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Individual Retirement Accounts, most commonly referred to as IRAs, have allowed the public to secure their own retirements outside of pension plans and Social Security benefits. As an investment that allows tax-deferred growth, or tax deferment, a well-funded IRA provides a much-needed financial cushion upon retirement.
But this wasn’t always the case. Originally authorized by the Employee Retirement Income Security Act in 1974, shortened ERISA, only employees who didn’t have a pension were eligible to invest. Since the Economic Recovery Act of 1981, all workers who report earned income on their tax return can use IRAs to prepare themselves and their spouses for retirement.
Whether you’re covered by a pension plan or a traditional 401(k) or don’t have a retirement plan through your employer, investing in an IRA can help you work towards your retirement goals. As an investment with tax-deferred growth, an IRA gives you the flexibility you need to max out your retirement contributions. You can set up an IRA in addition to a 401(k), but you can also use it to provide a pension for a not traditionally employed spouse.
Most people are familiar with traditional IRA accounts. These accounts are established by an individual with earned income for either their own benefit, their non-working spouse's benefit, or both. Tax deductibility of contributions is dependent upon income level. With this type of investment account, the retirement fund grows on a tax-deferred basis. Your annual contribution to the account is capped at the lesser of the allowable annual contribution or your earned income for the year. Required minimum distributions start at age 72 and the tax deferred portion of the distribution is taxed as ordinary income. It’s also important to understand that, in most cases, you cannot access your retirement funds before the age of 59½ without incurring a penalty for early withdrawal and paying taxes on the tax deferred portion of the distribution.
With a Roth IRA, contributions to the retirement account are not tax deductible. However, distributions from the account after age 59½ are tax free. Whether you’re eligible to directly contribute to a Roth IRA depends on your income. If eligible to contribute, the contribution limits are the same as those for Traditional IRAs and, likewise, growth is on a tax-deferred basis. One advantage over the Traditional IRA is that there are no required minimum distributions, regardless of age.
Generally, SEP IRAs, or Simplified Employee Pension accounts are established by independent contractors and other self-employed people for their own benefit. Contributions reduce the employer's taxable income.
An employer can set up a SIMPLE IRA for the employee. The acronym stands for Savings Incentive Match Plan for Employees. SIMPLE IRAs are similar to 401(k)s in that employees make tax-deductible contributions to the account and the employer can make a matching contribution up to a certain amount.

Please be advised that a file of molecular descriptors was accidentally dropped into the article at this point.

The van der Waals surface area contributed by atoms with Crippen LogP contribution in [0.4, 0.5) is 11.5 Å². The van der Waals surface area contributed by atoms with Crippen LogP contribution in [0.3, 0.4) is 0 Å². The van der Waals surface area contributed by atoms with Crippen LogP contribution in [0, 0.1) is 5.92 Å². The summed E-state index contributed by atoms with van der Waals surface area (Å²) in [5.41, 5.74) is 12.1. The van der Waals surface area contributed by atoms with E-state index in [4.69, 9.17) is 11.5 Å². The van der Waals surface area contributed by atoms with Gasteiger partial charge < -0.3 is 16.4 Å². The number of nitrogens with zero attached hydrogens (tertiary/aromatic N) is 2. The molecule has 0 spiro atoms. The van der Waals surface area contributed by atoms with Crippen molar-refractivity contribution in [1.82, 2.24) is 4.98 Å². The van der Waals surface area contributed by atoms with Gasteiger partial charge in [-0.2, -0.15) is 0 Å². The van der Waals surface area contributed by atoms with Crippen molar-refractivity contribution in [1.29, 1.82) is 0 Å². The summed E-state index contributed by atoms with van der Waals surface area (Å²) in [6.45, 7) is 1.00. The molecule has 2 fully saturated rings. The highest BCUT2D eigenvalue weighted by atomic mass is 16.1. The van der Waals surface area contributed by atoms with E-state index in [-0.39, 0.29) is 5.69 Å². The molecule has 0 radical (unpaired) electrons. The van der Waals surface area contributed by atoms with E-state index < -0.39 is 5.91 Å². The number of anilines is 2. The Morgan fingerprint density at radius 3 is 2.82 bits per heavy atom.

401(k) and 403(b) Plans are examples of retirement plans set up by your employer. As an employee, you don’t get to choose which plan to participate in. It depends on what your employer offers. IRAs are retirement accounts that employees set up for themselves. All of these retirement accounts allow employees to grow their investments on a tax-deferred basis.
However, the contribution limits are significantly higher for the employer-sponsored plans. The employer may also match your contributions, which allows your nest egg to grow faster. The downside to 401(k)s and 403(b)s compared to IRAs is that they often allow for fewer investment options. For a couple with one non-working spouse, making contributions to an IRA is the only way to build a nest egg for that partner.
Regardless of whether you or your spouse are covered by a traditional retirement plan at work, you can contribute up to the maximum allowable annual contribution amount of $6,000 ($7,000 if you’re over age 50) or your gross earned income if less than $6,000.
Anyone under the age of 70 who has taxable earned income can open an IRA and make contributions to it. IRA contributions cannot exceed your earned income. Earned income excludes passive investment income such as dividends and interest.
You can contribute to your spouse’s IRA if you file a joint tax return and have a combined earned income that’s greater than the contribution limits.
With an IRA, you can invest in almost anything, including stocks, bonds, EFTs, mutual funds, annuities, and alternative investments. An IRA allows you full control over and flexibility regarding your investments.
Investing in an IRA can make a big difference for your retirement, but sifting through the different options can be overwhelming. A financial advisor can simplify the process for you and figure out exactly what type of retirement planning is ideal for you and your family. At Plan 4, Inc., we optimize your IRA planning process, giving you the confidence you need. Call us today to discuss your situation!
This information is not intended to be a substitute for specific individualized tax advice. We suggest that you discuss your specific tax issues with a qualified tax advisor.